Under the new strategy, the Bank will provide lending and advisory services.  The Bank’s private sector arm, the IFC, will work with financial intermediaries to support small and medium enterprises, provide loans to under-served populations, and co-financing for EU programs where appropriate. IFC will help develop Romania’s competitive advantage in primary goods production, food and beverages processing, and retail and will complement the Bank’s activities in areas such as infrastructure, including through public private partnerships with an emphasis on energy efficiency, innovation and new technologies especially for exporters. MIGA, not active in Romania since 2004, is now looking into provide guarantees to key state-owned enterprises in the energy sector to support the expansion of local and regional interconnections.

“I am optimistic about Romania’s future and, if the reform process is deepened and sustained, I am convinced that convergence with the European Union average income will return to a pace similar to pre-crisis level and will benefit every citizen in Romania.” saidElisabetta Capannelli, World Bank Country Manager for Romania.

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Foreign Affairs Minister Ramona Mănescu: The Strategic Partnership with the US is the central focus of the Romanian diplomacy, while the accession to Schengen remains a priority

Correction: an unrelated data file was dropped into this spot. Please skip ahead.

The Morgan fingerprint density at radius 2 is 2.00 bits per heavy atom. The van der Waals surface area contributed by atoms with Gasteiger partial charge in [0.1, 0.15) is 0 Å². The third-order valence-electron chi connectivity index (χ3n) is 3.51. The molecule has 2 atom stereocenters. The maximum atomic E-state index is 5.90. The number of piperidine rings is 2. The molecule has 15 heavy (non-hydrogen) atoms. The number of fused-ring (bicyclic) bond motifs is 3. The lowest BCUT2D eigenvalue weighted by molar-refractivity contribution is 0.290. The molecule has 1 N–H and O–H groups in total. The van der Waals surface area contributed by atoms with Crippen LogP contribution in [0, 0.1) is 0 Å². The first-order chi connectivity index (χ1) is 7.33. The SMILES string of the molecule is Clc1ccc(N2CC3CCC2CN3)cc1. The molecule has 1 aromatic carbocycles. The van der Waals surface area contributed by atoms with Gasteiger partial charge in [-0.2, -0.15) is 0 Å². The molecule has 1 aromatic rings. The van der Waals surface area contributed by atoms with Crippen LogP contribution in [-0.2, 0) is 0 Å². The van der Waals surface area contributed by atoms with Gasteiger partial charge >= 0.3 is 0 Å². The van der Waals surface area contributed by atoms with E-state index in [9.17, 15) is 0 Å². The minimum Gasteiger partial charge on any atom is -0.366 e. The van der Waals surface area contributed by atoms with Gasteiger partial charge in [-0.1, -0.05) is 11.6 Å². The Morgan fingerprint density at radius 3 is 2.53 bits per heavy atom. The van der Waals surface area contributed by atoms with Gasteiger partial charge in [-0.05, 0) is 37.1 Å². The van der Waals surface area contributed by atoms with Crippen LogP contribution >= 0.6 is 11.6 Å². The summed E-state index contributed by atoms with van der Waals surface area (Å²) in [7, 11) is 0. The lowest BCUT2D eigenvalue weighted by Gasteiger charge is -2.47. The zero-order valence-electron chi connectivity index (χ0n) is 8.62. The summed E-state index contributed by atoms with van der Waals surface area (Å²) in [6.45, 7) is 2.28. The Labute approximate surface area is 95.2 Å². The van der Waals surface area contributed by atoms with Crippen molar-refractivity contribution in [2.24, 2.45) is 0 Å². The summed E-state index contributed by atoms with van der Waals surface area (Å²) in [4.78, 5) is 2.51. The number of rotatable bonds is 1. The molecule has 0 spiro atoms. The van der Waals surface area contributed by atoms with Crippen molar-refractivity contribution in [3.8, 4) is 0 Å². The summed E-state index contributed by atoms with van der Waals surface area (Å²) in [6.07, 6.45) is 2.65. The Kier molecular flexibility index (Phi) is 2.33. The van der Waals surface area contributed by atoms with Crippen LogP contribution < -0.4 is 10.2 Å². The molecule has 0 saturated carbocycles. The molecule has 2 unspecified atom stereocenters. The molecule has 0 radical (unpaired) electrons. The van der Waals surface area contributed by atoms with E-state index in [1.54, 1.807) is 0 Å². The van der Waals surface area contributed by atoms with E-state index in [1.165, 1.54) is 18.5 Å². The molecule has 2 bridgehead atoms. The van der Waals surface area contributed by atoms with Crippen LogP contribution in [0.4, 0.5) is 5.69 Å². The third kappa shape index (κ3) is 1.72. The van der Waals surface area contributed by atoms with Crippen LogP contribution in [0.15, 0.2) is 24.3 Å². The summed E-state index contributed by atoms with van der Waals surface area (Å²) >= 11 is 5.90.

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Foreign Affairs Minister Ramona Mănescu said on Thursday that Romania’s accession to Schengen remains a priority of the Romanian diplomacy.

“Evoking the period when I was MEP, I can certainly tell you that (…) all the time both [the European] Parliament and the Commission said Romania was prepared to join Schengen, from a technical and logistical point of view. (…) Practically, we function de facto as a Schengen member state, but de jure we are not regarded as such. Romania doesn’t ask anything but the observance of the Treaty, we are members with full rights, we met our commitments and we seriously continue to meet them, no one can challenge Romania’s contribution to the security space, because we are not talking only about the eastern flank of NATO, we are also talking about EU’s eastern flank,” Ramona Mănescu told Antena 3 private television broadcaster on Thursday, quoted by Agerpres.

She maintained that the Romanian citizens “have all the right to get this well-deserved position of Schengen member state.”

“This is not something we must beg for, or be made a favour. It is provided in the Treaty and it must be observed. (…) I assure you we keep this on the agenda as priority topic, and all bilateral and extended discussions will include the Schengen accession component, we won’t stop from telling our colleagues in the EU that the Romanian citizens have the same rights,” Mănescu underscored, mentioning that, at present, in the Council half of the states support Romania’s accession to the free movement area, and the others oppose.

The Foreign Minister also pointed out that the Strategic Partnership with the US must remain the central focus of the Romanian diplomacy.

She also showed that Romania has the same position towards Russia as NATO and the EU.